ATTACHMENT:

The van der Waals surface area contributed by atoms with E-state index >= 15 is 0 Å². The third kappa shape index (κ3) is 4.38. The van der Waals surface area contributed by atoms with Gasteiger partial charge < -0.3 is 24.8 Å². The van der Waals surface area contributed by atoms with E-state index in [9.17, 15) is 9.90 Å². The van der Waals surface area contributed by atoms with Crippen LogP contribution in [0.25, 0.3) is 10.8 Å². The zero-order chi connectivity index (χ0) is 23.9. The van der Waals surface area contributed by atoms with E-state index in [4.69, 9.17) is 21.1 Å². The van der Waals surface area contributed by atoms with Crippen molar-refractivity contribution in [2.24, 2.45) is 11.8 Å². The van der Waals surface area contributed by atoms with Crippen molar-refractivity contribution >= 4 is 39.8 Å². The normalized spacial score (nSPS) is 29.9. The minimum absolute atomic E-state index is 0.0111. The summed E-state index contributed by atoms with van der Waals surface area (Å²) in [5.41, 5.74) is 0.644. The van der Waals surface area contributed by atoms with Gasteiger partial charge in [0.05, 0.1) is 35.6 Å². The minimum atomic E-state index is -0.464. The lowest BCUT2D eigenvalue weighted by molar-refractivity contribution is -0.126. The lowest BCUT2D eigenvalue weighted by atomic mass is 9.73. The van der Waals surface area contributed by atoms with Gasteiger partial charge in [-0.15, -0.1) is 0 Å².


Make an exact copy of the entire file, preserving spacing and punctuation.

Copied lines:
The van der Waals surface area contributed by atoms with E-state index >= 15 is 0 Å². The third kappa shape index (κ3) is 4.38. The van der Waals surface area contributed by atoms with Gasteiger partial charge < -0.3 is 24.8 Å². The van der Waals surface area contributed by atoms with E-state index in [9.17, 15) is 9.90 Å². The van der Waals surface area contributed by atoms with Crippen LogP contribution in [0.25, 0.3) is 10.8 Å². The zero-order chi connectivity index (χ0) is 23.9. The van der Waals surface area contributed by atoms with E-state index in [4.69, 9.17) is 21.1 Å². The van der Waals surface area contributed by atoms with Crippen molar-refractivity contribution in [2.24, 2.45) is 11.8 Å². The van der Waals surface area contributed by atoms with Crippen molar-refractivity contribution >= 4 is 39.8 Å². The normalized spacial score (nSPS) is 29.9. The minimum absolute atomic E-state index is 0.0111. The summed E-state index contributed by atoms with van der Waals surface area (Å²) in [5.41, 5.74) is 0.644. The van der Waals surface area contributed by atoms with Gasteiger partial charge in [0.05, 0.1) is 35.6 Å². The minimum atomic E-state index is -0.464. The lowest BCUT2D eigenvalue weighted by molar-refractivity contribution is -0.126. The lowest BCUT2D eigenvalue weighted by atomic mass is 9.73. The van der Waals surface area contributed by atoms with Gasteiger partial charge in [-0.15, -0.1) is 0 Å².